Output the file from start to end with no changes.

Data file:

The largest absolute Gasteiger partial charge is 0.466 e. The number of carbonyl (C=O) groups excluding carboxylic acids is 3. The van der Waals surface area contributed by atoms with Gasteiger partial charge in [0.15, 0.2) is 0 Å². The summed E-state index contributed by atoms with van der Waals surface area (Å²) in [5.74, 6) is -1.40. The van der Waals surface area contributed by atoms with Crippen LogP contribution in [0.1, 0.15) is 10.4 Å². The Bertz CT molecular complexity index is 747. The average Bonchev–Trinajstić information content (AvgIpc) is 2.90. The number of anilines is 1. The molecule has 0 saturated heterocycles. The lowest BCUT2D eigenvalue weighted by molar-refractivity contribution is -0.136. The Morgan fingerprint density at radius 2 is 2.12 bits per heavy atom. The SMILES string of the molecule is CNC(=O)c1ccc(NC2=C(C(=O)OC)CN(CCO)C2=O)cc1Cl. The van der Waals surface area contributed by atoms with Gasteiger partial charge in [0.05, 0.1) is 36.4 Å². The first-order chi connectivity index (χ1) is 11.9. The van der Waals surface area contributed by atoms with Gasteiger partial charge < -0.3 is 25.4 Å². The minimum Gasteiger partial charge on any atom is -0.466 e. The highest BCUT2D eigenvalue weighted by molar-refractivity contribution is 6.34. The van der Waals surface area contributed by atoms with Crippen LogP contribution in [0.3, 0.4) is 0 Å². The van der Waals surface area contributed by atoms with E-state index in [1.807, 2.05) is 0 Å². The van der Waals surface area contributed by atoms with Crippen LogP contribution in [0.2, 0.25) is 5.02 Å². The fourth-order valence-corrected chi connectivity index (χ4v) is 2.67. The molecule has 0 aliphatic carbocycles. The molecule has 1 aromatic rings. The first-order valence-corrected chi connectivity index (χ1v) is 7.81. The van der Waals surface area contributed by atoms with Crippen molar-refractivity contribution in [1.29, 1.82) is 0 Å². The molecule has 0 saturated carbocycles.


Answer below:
The largest absolute Gasteiger partial charge is 0.466 e. The number of carbonyl (C=O) groups excluding carboxylic acids is 3. The van der Waals surface area contributed by atoms with Gasteiger partial charge in [0.15, 0.2) is 0 Å². The summed E-state index contributed by atoms with van der Waals surface area (Å²) in [5.74, 6) is -1.40. The van der Waals surface area contributed by atoms with Crippen LogP contribution in [0.1, 0.15) is 10.4 Å². The Bertz CT molecular complexity index is 747. The average Bonchev–Trinajstić information content (AvgIpc) is 2.90. The number of anilines is 1. The molecule has 0 saturated heterocycles. The lowest BCUT2D eigenvalue weighted by molar-refractivity contribution is -0.136. The Morgan fingerprint density at radius 2 is 2.12 bits per heavy atom. The SMILES string of the molecule is CNC(=O)c1ccc(NC2=C(C(=O)OC)CN(CCO)C2=O)cc1Cl. The van der Waals surface area contributed by atoms with Gasteiger partial charge in [0.05, 0.1) is 36.4 Å². The first-order chi connectivity index (χ1) is 11.9. The van der Waals surface area contributed by atoms with Gasteiger partial charge < -0.3 is 25.4 Å². The minimum Gasteiger partial charge on any atom is -0.466 e. The highest BCUT2D eigenvalue weighted by molar-refractivity contribution is 6.34. The van der Waals surface area contributed by atoms with Crippen LogP contribution in [0.3, 0.4) is 0 Å². The van der Waals surface area contributed by atoms with E-state index in [1.807, 2.05) is 0 Å². The van der Waals surface area contributed by atoms with Crippen LogP contribution in [0.2, 0.25) is 5.02 Å². The fourth-order valence-corrected chi connectivity index (χ4v) is 2.67. The molecule has 0 aliphatic carbocycles. The molecule has 1 aromatic rings. The first-order valence-corrected chi connectivity index (χ1v) is 7.81. The van der Waals surface area contributed by atoms with Crippen molar-refractivity contribution in [1.29, 1.82) is 0 Å². The molecule has 0 saturated carbocycles.